Employers should only choose apprenticeship training providers who have a commitment to LGBT+ apprenticeships and who insist on equal standards from endpoint assessment organisations, a new guide says.
Unionlearn, the learning and skills organisation of the TUC, has launched the first LGBT+-inclusive guide to apprenticeships to ensure that LGBT apprentices are fully supported in the workplace.
The publication comes after TUC research published in 2019 showed that LGBT+ workers suffered from “disproportionate and shockingly high levels of sexual harassment” and abuse, ranging from “offensive banter and unwanted comments” to sexual assault and rape.
Unionlearn director Kevin Rowan said that employers could do more to ensure their apprenticeships support LGBT+ people from all backgrounds.
He said: “Apprentices come from a wide range of backgrounds. It’s so important for all of them to feel safe at work and able to grow in their chosen profession.
Supporting LGBT+ apprentices
“Bosses need to have policies in place to make sure their workplaces are inclusive – and they need to ensure those policies are working."
Background: FE leaders challenge ‘silence’ on LGBT inclusion
According to the guide, employers can help to show that they will provide a good apprenticeship environment by demonstrating that they are positive about employing LGBT+ workers. Ways that employers can signal this include:
- The use of specific anti-discrimination statements that reference both sexual orientation and gender identity in all corporate information, including websites, outreach events and recruitment information.
- Featuring existing LGBT+ employees as role models in apprenticeship recruitment literature, corporate communications and websites.
- Ensuring all public relations communications use language that avoids assuming that everyone is heterosexual and identifies with the gender they were assigned at birth – for example, using words like "them" and "their" in preference to him/her and his/hers, etc.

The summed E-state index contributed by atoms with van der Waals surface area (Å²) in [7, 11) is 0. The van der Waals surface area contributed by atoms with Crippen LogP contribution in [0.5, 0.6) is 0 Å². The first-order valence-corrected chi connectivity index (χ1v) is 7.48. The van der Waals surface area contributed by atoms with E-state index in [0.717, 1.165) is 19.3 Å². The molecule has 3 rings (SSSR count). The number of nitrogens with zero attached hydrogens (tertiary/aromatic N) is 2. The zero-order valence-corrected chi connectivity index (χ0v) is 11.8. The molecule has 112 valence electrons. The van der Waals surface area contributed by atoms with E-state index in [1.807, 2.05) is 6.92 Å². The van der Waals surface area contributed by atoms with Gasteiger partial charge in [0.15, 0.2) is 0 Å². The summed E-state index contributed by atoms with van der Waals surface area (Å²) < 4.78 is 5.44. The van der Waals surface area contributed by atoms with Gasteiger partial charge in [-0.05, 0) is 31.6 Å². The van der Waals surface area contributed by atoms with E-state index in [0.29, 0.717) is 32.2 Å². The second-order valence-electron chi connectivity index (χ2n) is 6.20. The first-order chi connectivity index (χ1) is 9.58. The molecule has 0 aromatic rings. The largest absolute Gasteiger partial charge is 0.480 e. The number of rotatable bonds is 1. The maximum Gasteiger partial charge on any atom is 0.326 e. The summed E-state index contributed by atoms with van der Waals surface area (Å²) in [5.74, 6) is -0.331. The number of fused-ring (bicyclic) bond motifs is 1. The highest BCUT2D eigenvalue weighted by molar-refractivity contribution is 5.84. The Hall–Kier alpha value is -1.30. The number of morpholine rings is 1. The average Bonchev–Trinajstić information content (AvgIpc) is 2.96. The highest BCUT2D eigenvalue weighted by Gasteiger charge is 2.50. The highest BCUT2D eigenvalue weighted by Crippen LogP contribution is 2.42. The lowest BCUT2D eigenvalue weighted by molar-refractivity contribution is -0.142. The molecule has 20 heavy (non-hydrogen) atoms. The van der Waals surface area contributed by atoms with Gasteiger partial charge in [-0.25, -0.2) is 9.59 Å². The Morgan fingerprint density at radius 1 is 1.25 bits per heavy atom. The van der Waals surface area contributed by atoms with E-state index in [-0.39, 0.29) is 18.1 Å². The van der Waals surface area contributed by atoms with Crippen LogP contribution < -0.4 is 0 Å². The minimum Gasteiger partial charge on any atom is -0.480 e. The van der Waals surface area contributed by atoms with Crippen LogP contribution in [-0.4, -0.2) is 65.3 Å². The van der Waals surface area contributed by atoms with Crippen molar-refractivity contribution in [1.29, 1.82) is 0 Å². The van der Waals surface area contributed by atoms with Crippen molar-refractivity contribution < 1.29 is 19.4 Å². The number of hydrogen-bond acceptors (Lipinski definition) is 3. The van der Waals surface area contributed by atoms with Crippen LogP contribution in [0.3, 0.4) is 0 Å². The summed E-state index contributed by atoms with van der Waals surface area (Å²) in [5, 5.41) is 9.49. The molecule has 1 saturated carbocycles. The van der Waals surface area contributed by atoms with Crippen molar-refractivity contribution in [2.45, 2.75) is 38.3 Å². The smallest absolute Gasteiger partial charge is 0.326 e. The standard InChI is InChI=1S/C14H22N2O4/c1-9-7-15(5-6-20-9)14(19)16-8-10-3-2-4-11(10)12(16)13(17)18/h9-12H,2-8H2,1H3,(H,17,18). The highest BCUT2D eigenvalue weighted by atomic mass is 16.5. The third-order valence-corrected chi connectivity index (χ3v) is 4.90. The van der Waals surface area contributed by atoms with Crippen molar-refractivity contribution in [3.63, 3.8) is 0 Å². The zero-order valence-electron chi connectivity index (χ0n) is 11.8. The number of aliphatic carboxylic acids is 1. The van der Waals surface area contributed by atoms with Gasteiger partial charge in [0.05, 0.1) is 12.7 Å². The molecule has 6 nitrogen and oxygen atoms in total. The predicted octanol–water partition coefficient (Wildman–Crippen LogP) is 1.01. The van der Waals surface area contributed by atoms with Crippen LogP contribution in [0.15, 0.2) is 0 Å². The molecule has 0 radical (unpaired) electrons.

- Ensuring that application forms are language-checked and do not request information that may reveal a change of gender identity.
- Having robust policies, practices and procedures to eliminate bias and discriminatory practice within the apprentice recruitment and support.
- Only choosing apprentice training providers that can evidence the same level of commitment to LGBT+ apprentices and insisting on equal standards from endpoint assessment organisations.
The guide also stresses the importance of creating an inclusive and supportive working environment and that it is crucial to have a zero-tolerance policy on harassment. The guide says the policy should:
- Be clear about the types of behaviour that constitutes harassment.
- Be firm about its commitment that any complaints of harassment will be taken seriously and investigated, including complaints against third parties such as customers or service-users.
- Provide reassurance that no worker will suffer victimisation for raising concerns.
The report says that for this zero-tolerance approach to work in practice, employers must:
- Include an explicit commitment in their corporate values to a fair and equal workplace, where employees can be open about their sexual orientation and gender identity.
- Raise awareness through staff training. Countering ignorance about sexual orientation and gender identity can help to tackle harassment where colleagues may be genuinely unaware of the impact of their actions on their colleagues or that they constitute harassment.
- Ensure that line managers and HR advisers are fully trained to handle any harassment complaints promptly, sensitively and effectively and prevent victimisation occurring.
The full guide can be found here.